23. Peter, Norman…

    You both say that you could never have accomplished what you have here, if you had stayed at home…that being Germany or England. But people are starting small businesses every day in those countries and many are succeeding. Why is it that they can succeed but you could not?

    1. William,
      Without a doubt are there people in Germany that succeed in business large and small. Those are by far a minority and struggling to make it due to high tax burdens.

      My comment was more related to my professional career. In Germany without the right pedigree and right schooling you pretty much sunk.
      Nobody will even give you the time of day just based on your drive, work ethic and skill.

      I have found that Americans in general look at a person first and then look at your education. It seems that work ethic, hard work, determination can get you much further here then in Germany.

      Besides that the material things that come along with that are out of reach for most people in Germany.
      Take for example homeownership. In Germany, unless you have a ton of money, or have inherited a property, owning a house is just a dream.

      The standard of living in the US is much higher for the average person then it is in Germany.

      Mainly because you get to keep most of what you earn.

      My mom was a waitress before she retired a little over 10 years ago. Her last overall deduction from her gross income was at 51%.

      Ok, that included healthcare and a pension, but that still doesn’t leave you a lot disposable income. Especially when you have a VAT that ads 25% to all your purchases.

      She is currently getting 850 Euros in pension money. Her heating bill is 100 Euros a month. She is lucky that she owns her own small house, that she inherited, otherwise the average rent for a small one bedroom apartment is around 300 Euros a month.

      It is not hard to see why I have such strong feelings about the US. There is no other country in the world where your rewards so closely connected to your earnings and where an average guy like me (without a college degree) can have such a great life.

      Maybe you understand why I scratch my head that some Americans believe that we should strive to be like Europe.

      Most of those who suggest it, are usually well off and would still be well off in an European style America. However the way up for a little guy would be much more difficult.

      America is not perfect, but I challenge those who think that their own country is..to throw the first stone.

      Don’t you find it telling that more people are fighting to get in to the USA then in to any other country?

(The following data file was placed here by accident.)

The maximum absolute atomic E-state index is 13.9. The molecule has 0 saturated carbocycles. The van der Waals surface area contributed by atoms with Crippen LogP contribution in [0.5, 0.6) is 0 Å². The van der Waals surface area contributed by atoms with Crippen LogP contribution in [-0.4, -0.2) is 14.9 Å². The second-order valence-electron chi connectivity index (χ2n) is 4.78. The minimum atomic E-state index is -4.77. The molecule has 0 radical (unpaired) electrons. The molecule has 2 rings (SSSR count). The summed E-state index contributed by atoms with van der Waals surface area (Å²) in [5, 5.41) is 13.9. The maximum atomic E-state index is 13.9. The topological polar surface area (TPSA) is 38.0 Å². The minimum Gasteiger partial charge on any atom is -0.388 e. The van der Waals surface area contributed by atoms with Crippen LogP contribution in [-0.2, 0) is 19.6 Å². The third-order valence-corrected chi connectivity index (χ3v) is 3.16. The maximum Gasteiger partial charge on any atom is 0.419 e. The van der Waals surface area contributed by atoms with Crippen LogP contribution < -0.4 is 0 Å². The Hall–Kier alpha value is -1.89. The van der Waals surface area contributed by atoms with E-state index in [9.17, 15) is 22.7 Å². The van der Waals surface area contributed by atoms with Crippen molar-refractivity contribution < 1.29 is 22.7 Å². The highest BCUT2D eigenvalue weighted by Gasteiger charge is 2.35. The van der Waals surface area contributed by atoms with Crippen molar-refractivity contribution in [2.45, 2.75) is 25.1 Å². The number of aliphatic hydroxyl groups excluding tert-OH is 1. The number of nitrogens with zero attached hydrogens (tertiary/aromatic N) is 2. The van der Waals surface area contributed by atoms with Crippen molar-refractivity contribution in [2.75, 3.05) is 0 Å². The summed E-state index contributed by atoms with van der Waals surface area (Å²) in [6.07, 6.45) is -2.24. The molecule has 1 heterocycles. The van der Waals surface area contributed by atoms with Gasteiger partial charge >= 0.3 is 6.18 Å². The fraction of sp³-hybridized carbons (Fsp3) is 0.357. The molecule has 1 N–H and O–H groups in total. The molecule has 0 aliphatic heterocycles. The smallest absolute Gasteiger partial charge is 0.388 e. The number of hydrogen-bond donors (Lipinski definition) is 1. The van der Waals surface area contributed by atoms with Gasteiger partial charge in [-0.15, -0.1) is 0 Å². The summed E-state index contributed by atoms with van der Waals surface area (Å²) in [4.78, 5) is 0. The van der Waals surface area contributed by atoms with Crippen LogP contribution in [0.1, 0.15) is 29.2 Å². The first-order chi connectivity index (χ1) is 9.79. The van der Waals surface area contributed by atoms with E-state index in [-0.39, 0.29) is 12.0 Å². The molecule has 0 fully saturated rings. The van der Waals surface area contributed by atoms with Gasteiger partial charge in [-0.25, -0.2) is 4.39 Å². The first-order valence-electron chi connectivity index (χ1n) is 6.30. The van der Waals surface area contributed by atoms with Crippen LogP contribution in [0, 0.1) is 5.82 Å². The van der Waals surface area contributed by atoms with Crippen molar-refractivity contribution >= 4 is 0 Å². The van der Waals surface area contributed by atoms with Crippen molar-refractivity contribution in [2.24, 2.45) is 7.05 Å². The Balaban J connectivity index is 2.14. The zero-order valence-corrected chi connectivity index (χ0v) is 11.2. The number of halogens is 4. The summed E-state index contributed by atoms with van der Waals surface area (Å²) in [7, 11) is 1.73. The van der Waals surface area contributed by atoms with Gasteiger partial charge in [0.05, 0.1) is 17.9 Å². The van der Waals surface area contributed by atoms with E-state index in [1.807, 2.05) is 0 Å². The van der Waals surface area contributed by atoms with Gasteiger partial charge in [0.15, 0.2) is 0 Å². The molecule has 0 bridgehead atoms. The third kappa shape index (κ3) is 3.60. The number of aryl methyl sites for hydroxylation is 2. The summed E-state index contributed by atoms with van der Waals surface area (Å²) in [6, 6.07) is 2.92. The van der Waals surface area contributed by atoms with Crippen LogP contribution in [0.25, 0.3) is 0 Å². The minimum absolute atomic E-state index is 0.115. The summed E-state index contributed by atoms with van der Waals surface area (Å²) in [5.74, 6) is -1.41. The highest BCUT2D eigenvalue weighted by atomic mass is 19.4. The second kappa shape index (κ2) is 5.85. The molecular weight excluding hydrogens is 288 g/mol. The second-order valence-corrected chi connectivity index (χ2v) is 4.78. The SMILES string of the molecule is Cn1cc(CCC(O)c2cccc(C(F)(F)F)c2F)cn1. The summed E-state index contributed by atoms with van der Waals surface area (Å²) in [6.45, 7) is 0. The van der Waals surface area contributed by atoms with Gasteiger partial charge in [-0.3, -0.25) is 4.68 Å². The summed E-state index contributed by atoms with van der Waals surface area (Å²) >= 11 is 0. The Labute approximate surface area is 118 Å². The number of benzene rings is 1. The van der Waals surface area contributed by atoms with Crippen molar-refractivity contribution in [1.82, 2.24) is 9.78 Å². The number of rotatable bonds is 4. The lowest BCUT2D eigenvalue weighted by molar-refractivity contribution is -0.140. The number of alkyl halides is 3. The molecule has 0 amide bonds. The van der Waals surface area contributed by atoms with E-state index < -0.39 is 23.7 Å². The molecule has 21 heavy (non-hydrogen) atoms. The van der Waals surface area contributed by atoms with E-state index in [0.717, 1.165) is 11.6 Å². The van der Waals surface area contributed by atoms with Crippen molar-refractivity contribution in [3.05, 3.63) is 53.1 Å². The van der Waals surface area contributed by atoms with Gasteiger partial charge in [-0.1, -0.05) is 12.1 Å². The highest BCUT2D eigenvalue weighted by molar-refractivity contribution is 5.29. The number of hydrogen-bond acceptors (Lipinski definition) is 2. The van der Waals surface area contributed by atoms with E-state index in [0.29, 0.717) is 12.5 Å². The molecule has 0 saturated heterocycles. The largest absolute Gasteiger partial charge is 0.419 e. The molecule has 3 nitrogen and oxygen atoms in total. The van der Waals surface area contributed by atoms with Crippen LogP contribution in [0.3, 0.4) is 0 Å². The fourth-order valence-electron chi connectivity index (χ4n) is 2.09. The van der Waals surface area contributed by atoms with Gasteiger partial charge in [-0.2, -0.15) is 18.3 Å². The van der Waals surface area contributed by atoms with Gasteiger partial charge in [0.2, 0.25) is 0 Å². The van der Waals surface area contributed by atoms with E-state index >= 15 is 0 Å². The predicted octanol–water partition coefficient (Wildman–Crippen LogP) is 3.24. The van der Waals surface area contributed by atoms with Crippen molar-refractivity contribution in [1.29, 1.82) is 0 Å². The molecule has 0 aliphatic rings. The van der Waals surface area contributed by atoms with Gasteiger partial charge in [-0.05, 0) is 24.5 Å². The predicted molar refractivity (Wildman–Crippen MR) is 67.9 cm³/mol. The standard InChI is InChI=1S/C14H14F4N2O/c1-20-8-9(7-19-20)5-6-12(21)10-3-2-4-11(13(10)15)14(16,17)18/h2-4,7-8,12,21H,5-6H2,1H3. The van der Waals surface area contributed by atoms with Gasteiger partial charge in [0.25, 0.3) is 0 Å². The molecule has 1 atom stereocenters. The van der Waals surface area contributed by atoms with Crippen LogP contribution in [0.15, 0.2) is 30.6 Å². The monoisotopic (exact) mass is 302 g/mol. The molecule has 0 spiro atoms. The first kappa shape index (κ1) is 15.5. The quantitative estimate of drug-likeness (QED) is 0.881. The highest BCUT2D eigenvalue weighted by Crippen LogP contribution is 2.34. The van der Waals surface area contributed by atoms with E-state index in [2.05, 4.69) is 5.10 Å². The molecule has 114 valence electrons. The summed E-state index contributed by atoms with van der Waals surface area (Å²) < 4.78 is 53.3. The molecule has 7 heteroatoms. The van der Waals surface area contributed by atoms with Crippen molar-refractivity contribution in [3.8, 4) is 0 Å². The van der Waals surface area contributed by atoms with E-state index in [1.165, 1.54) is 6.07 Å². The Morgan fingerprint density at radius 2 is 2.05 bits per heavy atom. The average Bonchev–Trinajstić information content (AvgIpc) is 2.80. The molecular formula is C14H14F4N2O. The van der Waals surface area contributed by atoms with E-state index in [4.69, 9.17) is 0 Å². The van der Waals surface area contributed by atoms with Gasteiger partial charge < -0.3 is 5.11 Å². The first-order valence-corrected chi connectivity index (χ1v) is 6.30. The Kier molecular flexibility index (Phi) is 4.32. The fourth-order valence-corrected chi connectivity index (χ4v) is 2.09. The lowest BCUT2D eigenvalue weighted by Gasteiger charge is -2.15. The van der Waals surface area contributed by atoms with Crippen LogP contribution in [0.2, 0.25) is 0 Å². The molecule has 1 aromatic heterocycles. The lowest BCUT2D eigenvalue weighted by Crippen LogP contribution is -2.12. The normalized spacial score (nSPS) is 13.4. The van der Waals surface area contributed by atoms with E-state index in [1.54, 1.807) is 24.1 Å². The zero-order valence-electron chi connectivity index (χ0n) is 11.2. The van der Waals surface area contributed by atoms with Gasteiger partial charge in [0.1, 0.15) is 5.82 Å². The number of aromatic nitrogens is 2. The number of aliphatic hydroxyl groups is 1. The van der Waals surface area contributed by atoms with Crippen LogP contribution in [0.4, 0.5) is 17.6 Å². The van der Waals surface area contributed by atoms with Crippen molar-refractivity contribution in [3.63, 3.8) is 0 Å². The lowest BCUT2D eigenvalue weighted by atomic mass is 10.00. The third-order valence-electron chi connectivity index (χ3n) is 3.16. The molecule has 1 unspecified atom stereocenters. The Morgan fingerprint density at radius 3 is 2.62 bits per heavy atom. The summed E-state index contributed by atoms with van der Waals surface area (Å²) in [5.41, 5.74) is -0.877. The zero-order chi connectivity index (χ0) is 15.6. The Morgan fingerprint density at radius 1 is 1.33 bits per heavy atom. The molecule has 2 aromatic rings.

Why do you think that is? It is quiet simple, it is OPPORTUNITY.
      There is no other country in the world that affords you the same possibilities then the USA…period!!!

      Ok, she got

  24. Unfortunately for the underpriveleged in America, their chances of ending up murdered by the time they are twenty is better than their chance of business success.

    Peter and Norm, both of you came with skills, experience and hope that you could succeed–these attributes are drained out of the disadvantaged population whose only example of successful businesses are drug dealers.

    Public education in the USA can level that field–but it now must also serve as the public-health, social services, nutirtional center and child-care of our families where both parents must work full-time or more in order to support their family.

    I am as left-leaning as you can get and I support charter schools and other choice initiatives–but we must fund them. David Bly describes a funding shift that occurred in Minnesota that took a billion dollars away from our schools and we have not brought that back–and we should not be claiming that the wealthiest citizens should have their income protected when they are paying the lowest taxes of the last 30 years–it is time that the wealthies pay the same rate as the middle class. We are failing to fund our schools, our health care system, our social services (so old white people can have decent care in retirement homes)and the rest of our responsibilities.

    I would like to see a discussion of merit pay and peer-review, rather than the screwball governor’s Q comp, which he is pushing just so he can claim it on his run-for-president resume.

    1. Unfortunately for the underpriveleged in America, their chances of ending up murdered by the time they are twenty is better than their chance of business success.

      Peter and Norm, both of you came with skills, experience and hope that you could succeed–these attributes are drained out of the disadvantaged population whose only example of successful businesses are drug dealers.
      ————————————————–

      None of these issues above you mention have anything to do with opportunity here in the USA.

      These are all about personal choice and not a lack of opportunity.
      If I have learned one thing about the US society it is the fact that there is a great willingness to help those that are in need.

      Americans are very generous and care for each other. Not because they have to..no, because they want to.